Overview: Bayer reserved $1.5 billion last year to cover litigation related to its Yaz and Yasmin birth control pills, the company said in an annual report last week. According to Bayer, these reserve funds led to a drop in earnings. The money that has been set aside covers existing settlements as well as anticipated future cases for lawsuits alleging that the popular oral contraceptives caused blood clots and other injuries. So far, Bayer has already agreed to pay $1 billion to settle 4,800 lawsuits alleging that Yaz or Yasmin caused blood clots leading to heart attack, stroke and death.
- Bayer stated in annual report that they set aside $1.5 billion to cover the costs of Yaz and Yasmin litigation
- Bayer has already agreed to settle 4,800 cases alleging blood clots for $1 billion
- The company is facing over 10,000 lawsuits over the birth control pills; reports have continued to link drospirenone-containing contraceptives to an increased risk of blood clots
Product: Yaz®, Yasmin® (Drospirenone and Ethinyl Estradiol)
Manufacturer: Bayer AG
Side Effects & Complications
- Blood Clots
- Pulmonary Embolism (PE)
- Deep Vein Thrombosis (DVT)
- Gallbladder Damage
- Heart Attacks
Yaz Litigation and Settlements
Reuters reports that Bayer AG set aside $1.5 billion in 2012 to cover the cost of Yaz litigation, including existing settlements and anticipated future settlements over the oral contraceptives. The German drugmaker has already agreed to pay $1 billion to settle 4,800 claims alleging that the birth control pills caused blood clots, which subsequently caused heart attack, stroke and death. According to Reuters, there are currently 10,000 Yaz and Yasmin lawsuits in addition to 1,200 claims that have not yet been filed in court, the report said. Lawsuits filed over Yaz and Yasmin birth control pills allege injuries such as blood clots and gallbladder damage. The company said that 3,200 of the unsettled claims alleged blood clots and related injuries, including deep vein thrombosis (DVT) and pulmonary embolism (PE). Bayer has been faced with a wave of Yaz and Yasmin lawsuits since 2009. A multidistrict litigation has been established in the Southern District of Illinois before U.S. District Judge David Herndon.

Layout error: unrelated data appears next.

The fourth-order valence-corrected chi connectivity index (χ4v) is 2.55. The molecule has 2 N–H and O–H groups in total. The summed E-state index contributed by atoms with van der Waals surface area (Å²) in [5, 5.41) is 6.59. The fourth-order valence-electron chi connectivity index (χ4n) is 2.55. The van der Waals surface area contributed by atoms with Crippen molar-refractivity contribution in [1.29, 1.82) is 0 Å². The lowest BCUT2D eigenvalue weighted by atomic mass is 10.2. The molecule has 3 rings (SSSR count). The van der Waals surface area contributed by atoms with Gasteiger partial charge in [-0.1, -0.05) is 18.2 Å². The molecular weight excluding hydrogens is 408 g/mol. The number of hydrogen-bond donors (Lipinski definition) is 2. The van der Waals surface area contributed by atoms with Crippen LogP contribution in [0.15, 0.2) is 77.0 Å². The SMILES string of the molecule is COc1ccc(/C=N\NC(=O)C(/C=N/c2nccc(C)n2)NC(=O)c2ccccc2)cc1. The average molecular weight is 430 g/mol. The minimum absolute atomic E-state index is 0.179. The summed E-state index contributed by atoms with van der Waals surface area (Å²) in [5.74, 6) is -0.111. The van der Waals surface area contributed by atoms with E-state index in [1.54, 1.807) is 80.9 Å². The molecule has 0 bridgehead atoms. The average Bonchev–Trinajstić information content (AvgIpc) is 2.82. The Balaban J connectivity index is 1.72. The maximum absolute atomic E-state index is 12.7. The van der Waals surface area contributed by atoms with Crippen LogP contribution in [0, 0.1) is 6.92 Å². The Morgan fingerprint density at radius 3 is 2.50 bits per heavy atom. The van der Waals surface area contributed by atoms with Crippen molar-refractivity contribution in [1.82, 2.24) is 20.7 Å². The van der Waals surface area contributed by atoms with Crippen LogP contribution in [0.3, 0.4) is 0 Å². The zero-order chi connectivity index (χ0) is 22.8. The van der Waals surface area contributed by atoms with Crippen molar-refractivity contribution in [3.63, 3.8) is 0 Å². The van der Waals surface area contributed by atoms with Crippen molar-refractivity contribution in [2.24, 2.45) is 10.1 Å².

Yaz, Yasmin Linked to Blood Clots
In April, the U.S. Food and Drug Administration (FDA) updated the label on Yaz, Yasmin and other birth control pills containing drospirenone. The new label warns that the risk may be three times as high in women taking these types of oral contraceptives. A recent study funded by the agency also found that use of birth control pills containing drospirenone was associated with a 77 percent increase in venous thromboembolic events and a two-fold increased risk of arterial thromboembolic events.